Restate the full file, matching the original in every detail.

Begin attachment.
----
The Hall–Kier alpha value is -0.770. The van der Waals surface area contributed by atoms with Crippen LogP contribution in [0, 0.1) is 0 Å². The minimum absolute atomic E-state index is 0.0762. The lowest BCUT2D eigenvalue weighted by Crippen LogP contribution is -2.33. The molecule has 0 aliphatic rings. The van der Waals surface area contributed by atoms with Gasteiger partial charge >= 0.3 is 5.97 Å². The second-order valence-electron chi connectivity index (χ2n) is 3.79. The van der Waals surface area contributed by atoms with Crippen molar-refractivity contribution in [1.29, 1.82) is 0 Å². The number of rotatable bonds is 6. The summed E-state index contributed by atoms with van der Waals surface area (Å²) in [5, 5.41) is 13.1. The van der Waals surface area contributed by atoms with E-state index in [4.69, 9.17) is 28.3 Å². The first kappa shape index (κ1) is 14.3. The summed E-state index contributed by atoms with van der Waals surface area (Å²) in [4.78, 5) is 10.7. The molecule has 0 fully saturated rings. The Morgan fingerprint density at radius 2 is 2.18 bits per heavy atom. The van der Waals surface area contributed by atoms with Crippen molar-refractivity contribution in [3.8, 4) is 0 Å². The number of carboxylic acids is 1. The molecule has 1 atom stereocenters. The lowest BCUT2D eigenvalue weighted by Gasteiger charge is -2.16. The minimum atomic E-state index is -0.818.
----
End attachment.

The Hall–Kier alpha value is -0.770. The van der Waals surface area contributed by atoms with Crippen LogP contribution in [0, 0.1) is 0 Å². The minimum absolute atomic E-state index is 0.0762. The lowest BCUT2D eigenvalue weighted by Crippen LogP contribution is -2.33. The molecule has 0 aliphatic rings. The van der Waals surface area contributed by atoms with Gasteiger partial charge >= 0.3 is 5.97 Å². The second-order valence-electron chi connectivity index (χ2n) is 3.79. The van der Waals surface area contributed by atoms with Crippen molar-refractivity contribution in [1.29, 1.82) is 0 Å². The number of rotatable bonds is 6. The summed E-state index contributed by atoms with van der Waals surface area (Å²) in [5, 5.41) is 13.1. The van der Waals surface area contributed by atoms with E-state index in [4.69, 9.17) is 28.3 Å². The first kappa shape index (κ1) is 14.3. The summed E-state index contributed by atoms with van der Waals surface area (Å²) in [4.78, 5) is 10.7. The molecule has 0 fully saturated rings. The Morgan fingerprint density at radius 2 is 2.18 bits per heavy atom. The van der Waals surface area contributed by atoms with Crippen molar-refractivity contribution in [3.8, 4) is 0 Å². The number of carboxylic acids is 1. The molecule has 1 atom stereocenters. The lowest BCUT2D eigenvalue weighted by Gasteiger charge is -2.16. The minimum atomic E-state index is -0.818.